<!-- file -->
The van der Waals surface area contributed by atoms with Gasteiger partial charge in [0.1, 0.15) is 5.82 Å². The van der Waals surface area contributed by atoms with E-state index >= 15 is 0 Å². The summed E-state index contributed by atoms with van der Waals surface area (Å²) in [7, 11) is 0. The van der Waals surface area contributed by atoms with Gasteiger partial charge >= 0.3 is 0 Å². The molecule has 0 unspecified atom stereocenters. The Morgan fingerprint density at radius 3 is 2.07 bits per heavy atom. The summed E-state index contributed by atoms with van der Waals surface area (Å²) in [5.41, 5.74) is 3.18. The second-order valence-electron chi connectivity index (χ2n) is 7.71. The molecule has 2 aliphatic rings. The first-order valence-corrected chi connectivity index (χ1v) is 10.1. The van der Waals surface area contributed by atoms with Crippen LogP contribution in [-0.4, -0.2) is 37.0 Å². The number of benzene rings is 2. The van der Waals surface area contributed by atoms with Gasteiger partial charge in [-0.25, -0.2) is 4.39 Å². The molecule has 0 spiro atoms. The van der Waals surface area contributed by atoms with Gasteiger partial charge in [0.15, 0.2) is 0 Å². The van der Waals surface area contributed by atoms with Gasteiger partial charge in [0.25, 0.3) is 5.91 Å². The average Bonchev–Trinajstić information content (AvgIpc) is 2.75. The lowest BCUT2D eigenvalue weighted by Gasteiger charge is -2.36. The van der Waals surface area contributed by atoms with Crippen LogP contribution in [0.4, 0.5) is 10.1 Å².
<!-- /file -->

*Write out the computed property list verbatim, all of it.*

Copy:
The van der Waals surface area contributed by atoms with Gasteiger partial charge in [0.1, 0.15) is 5.82 Å². The van der Waals surface area contributed by atoms with E-state index >= 15 is 0 Å². The summed E-state index contributed by atoms with van der Waals surface area (Å²) in [7, 11) is 0. The van der Waals surface area contributed by atoms with Gasteiger partial charge >= 0.3 is 0 Å². The molecule has 0 unspecified atom stereocenters. The Morgan fingerprint density at radius 3 is 2.07 bits per heavy atom. The summed E-state index contributed by atoms with van der Waals surface area (Å²) in [5.41, 5.74) is 3.18. The second-order valence-electron chi connectivity index (χ2n) is 7.71. The molecule has 2 aliphatic rings. The first-order valence-corrected chi connectivity index (χ1v) is 10.1. The van der Waals surface area contributed by atoms with Crippen LogP contribution in [-0.4, -0.2) is 37.0 Å². The number of benzene rings is 2. The van der Waals surface area contributed by atoms with Gasteiger partial charge in [-0.25, -0.2) is 4.39 Å². The molecule has 0 spiro atoms. The van der Waals surface area contributed by atoms with Gasteiger partial charge in [0.15, 0.2) is 0 Å². The van der Waals surface area contributed by atoms with Gasteiger partial charge in [0.25, 0.3) is 5.91 Å². The average Bonchev–Trinajstić information content (AvgIpc) is 2.75. The lowest BCUT2D eigenvalue weighted by Gasteiger charge is -2.36. The van der Waals surface area contributed by atoms with Crippen LogP contribution in [0.4, 0.5) is 10.1 Å².